I remember starting an American Literature course in university where the prof compared English and American literature. He pointed out that the first great English writer (definition of "great": discuss among yourselves) was Chaucer, a comic writer. The first great comic writer in US literature was Mark Twain, and he came centuries after an American literature was established.

That really hit home with me. I had never realised what a strong puritan tradition there was in the USA -- and when you think about it, it's another of the country's fundamental national myths.

Interesting how the subject comes to a logical conclusion in the stories you quote, L. But I'm glad to hear that your blood pressure has dropped so much after moving here. Canadian health care at work (i.e. -- if you gots your heath, who cares, eh?)

L-girl said...

The first great comic writer in US literature was Mark Twain, and he came centuries after an American literature was established.

That's a very interesting point. Not a lot of humour in Melville and Hawthorne, as I recall.

I had never realised what a strong puritan tradition there was in the USA -- and when you think about it, it's another of the country's fundamental national myths.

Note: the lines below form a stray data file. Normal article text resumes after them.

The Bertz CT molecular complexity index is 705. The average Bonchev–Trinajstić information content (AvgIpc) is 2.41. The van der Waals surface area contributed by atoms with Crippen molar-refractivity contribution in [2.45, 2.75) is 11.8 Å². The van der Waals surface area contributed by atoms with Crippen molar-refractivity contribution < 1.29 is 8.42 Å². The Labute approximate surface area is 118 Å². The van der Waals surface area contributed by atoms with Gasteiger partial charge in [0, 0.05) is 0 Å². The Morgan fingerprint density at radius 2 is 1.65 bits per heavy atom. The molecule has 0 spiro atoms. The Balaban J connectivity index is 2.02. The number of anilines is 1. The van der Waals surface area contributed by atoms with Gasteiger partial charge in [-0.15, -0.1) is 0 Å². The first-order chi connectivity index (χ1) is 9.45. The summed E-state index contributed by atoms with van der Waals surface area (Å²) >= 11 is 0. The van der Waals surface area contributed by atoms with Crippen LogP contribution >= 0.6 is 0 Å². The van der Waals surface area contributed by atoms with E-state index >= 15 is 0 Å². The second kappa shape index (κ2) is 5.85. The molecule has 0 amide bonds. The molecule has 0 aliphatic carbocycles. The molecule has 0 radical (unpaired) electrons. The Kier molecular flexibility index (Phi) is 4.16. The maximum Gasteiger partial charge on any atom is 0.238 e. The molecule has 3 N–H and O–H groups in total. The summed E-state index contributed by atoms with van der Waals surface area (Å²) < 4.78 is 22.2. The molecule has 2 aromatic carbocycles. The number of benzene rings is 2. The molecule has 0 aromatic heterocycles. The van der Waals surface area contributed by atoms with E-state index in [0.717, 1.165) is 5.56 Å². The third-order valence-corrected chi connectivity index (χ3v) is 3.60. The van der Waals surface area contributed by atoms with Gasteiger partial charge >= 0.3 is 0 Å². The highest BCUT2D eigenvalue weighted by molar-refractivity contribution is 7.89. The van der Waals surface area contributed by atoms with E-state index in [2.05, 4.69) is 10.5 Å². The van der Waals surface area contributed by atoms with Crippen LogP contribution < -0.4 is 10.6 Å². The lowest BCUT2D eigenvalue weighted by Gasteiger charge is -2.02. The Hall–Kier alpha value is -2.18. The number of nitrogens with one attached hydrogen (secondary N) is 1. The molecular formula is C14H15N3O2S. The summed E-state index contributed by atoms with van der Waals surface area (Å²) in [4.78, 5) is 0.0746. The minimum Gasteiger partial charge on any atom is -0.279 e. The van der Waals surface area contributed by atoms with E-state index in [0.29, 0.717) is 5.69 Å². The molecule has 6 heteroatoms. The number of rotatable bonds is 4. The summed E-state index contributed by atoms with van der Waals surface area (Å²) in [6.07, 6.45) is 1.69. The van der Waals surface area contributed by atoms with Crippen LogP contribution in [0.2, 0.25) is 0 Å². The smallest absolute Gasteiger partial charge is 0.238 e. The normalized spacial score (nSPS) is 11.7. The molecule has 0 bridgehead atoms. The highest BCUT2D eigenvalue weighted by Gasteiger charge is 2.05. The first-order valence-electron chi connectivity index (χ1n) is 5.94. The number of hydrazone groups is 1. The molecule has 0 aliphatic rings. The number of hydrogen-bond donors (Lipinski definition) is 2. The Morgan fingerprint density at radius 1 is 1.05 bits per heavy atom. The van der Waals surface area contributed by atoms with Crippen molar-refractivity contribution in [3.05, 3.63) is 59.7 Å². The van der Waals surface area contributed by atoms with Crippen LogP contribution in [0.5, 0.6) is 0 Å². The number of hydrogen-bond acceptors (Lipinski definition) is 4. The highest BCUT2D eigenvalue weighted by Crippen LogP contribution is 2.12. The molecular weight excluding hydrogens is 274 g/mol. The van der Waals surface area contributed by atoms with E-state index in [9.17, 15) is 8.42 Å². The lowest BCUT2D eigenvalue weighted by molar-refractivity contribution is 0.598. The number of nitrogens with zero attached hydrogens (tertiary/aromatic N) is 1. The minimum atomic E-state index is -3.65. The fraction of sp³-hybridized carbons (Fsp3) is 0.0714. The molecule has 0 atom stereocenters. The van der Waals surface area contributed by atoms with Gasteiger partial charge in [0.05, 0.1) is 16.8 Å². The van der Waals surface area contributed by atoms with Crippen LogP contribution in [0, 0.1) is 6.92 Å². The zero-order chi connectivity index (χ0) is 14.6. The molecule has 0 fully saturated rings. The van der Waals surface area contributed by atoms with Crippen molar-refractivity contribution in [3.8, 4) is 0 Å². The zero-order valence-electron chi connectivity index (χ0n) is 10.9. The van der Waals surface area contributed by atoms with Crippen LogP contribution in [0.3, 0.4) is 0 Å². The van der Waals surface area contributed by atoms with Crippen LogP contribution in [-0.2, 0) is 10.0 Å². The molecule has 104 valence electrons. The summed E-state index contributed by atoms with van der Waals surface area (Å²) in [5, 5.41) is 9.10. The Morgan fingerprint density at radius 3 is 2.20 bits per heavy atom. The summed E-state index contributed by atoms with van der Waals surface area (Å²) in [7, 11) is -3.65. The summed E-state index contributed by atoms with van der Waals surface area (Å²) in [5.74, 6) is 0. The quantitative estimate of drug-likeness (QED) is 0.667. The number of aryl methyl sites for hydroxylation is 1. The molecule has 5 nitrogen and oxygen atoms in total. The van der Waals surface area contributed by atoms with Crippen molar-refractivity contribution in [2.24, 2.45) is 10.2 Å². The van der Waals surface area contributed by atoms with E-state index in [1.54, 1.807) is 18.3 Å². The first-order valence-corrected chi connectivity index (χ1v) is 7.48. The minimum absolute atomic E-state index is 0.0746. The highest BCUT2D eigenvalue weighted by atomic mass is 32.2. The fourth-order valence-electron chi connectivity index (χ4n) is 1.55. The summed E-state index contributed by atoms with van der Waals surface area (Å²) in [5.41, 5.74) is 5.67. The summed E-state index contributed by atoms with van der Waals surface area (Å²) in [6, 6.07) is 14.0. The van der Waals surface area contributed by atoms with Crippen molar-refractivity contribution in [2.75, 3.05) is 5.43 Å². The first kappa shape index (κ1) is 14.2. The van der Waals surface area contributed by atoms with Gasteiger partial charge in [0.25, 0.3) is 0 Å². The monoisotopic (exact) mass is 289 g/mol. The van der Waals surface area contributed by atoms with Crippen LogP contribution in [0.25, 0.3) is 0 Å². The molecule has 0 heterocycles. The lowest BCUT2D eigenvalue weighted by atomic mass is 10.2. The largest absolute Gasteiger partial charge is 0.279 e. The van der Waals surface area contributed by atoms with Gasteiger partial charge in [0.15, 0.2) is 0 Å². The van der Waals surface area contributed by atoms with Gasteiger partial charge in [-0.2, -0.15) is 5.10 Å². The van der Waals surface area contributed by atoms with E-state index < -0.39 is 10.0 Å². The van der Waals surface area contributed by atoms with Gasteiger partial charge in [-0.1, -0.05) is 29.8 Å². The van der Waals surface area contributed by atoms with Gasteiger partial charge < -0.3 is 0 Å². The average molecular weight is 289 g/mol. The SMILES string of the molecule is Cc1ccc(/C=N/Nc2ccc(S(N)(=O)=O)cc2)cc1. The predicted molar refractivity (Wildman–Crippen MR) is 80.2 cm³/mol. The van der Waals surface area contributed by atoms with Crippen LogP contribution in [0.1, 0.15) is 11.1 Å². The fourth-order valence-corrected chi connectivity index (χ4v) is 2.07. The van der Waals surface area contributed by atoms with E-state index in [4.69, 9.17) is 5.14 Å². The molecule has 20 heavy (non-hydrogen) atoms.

Yes, and it's in direct contradiction to the reality of American pop culture - not just in modern times, but always. So there's always been this tension between the puritanical and the licentious.

But I'm glad to hear that your blood pressure has dropped so much after moving here. Canadian health care at work (i.e. -- if you gots your heath, who cares, eh?)

Thank you! It amazes me. Could it be I never realized how much tension I was carrying around, by being so alienated and stressed by my surroundings?

I wish everyone who wanted to leave, could.

M@ said...

Well, I actually found Melville pretty funny at times, but yes, he's no comedian. Emerson, Irving, Poe, Thoreau... hard to call any of them humorists even if they wrote humorously at times.

It's interesting to cast American society in terms of that tension etween puritan and licentious impulses -- it's sort of encapsulated in cases like Janet Jackson's nipple and the reaction to it. Plenty of room for a grad thesis, there, if only I'd thought of it. Dang.

It's funny that it's hard to characterise Canada in the same way -- somehow it doesn't seem like our literature fully represents us. I don't think Canlit really represents my perspective, anyhow -- with one notable and obvious exception. :)

L-girl said...

somehow it doesn't seem like our literature fully represents us.

Margaret Atwood (a-ha! there's something we don't agree on :) ) says when she was growing up, the words "Canadian writer" were an oxymoron.

with one notable and obvious exception

:-D

Anonymous said...

So, I'm moving. Maybe things will improve while I'm gone.

Funny, that's what all your friends say, too! Wah wah wah!

Ahem... sorry. :)


(sticking tongue out)

M@ said...

Margaret Atwood (a-ha! there's something we don't agree on :) )

Ah yes, I forgot about that. Well, I'm always in the minority on that one. We'll see who they're reading in 100 years!